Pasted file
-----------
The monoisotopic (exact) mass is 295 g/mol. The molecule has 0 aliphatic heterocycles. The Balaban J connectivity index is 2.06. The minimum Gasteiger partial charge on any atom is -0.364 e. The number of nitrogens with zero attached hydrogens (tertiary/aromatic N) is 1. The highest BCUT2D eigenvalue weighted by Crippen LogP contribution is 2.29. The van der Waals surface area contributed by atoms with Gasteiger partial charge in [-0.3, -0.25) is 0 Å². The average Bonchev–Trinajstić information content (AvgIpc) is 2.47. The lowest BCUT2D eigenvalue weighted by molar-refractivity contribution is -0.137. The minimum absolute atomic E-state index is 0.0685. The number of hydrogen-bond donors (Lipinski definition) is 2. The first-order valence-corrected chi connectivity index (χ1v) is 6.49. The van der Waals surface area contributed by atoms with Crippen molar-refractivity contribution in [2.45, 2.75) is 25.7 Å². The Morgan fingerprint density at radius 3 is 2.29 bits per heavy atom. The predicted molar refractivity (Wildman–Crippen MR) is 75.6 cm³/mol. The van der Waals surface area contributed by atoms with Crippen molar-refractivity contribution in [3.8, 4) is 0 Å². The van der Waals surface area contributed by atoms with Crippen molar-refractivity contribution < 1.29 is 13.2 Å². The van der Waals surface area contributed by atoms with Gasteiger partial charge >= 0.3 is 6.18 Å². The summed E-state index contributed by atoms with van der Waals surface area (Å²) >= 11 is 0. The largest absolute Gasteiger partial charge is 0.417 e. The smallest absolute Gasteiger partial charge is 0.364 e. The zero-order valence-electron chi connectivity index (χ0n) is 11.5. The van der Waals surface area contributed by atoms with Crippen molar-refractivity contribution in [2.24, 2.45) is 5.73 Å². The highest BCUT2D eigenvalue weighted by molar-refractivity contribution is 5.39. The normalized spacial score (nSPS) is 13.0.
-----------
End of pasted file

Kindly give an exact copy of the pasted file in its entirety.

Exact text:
The monoisotopic (exact) mass is 295 g/mol. The molecule has 0 aliphatic heterocycles. The Balaban J connectivity index is 2.06. The minimum Gasteiger partial charge on any atom is -0.364 e. The number of nitrogens with zero attached hydrogens (tertiary/aromatic N) is 1. The highest BCUT2D eigenvalue weighted by Crippen LogP contribution is 2.29. The van der Waals surface area contributed by atoms with Gasteiger partial charge in [-0.3, -0.25) is 0 Å². The average Bonchev–Trinajstić information content (AvgIpc) is 2.47. The lowest BCUT2D eigenvalue weighted by molar-refractivity contribution is -0.137. The minimum absolute atomic E-state index is 0.0685. The number of hydrogen-bond donors (Lipinski definition) is 2. The first-order valence-corrected chi connectivity index (χ1v) is 6.49. The van der Waals surface area contributed by atoms with Crippen molar-refractivity contribution in [2.45, 2.75) is 25.7 Å². The Morgan fingerprint density at radius 3 is 2.29 bits per heavy atom. The predicted molar refractivity (Wildman–Crippen MR) is 75.6 cm³/mol. The van der Waals surface area contributed by atoms with Crippen molar-refractivity contribution in [3.8, 4) is 0 Å². The van der Waals surface area contributed by atoms with Crippen molar-refractivity contribution < 1.29 is 13.2 Å². The van der Waals surface area contributed by atoms with Gasteiger partial charge >= 0.3 is 6.18 Å². The summed E-state index contributed by atoms with van der Waals surface area (Å²) >= 11 is 0. The largest absolute Gasteiger partial charge is 0.417 e. The smallest absolute Gasteiger partial charge is 0.364 e. The zero-order valence-electron chi connectivity index (χ0n) is 11.5. The van der Waals surface area contributed by atoms with Crippen molar-refractivity contribution in [2.24, 2.45) is 5.73 Å². The highest BCUT2D eigenvalue weighted by molar-refractivity contribution is 5.39. The normalized spacial score (nSPS) is 13.0.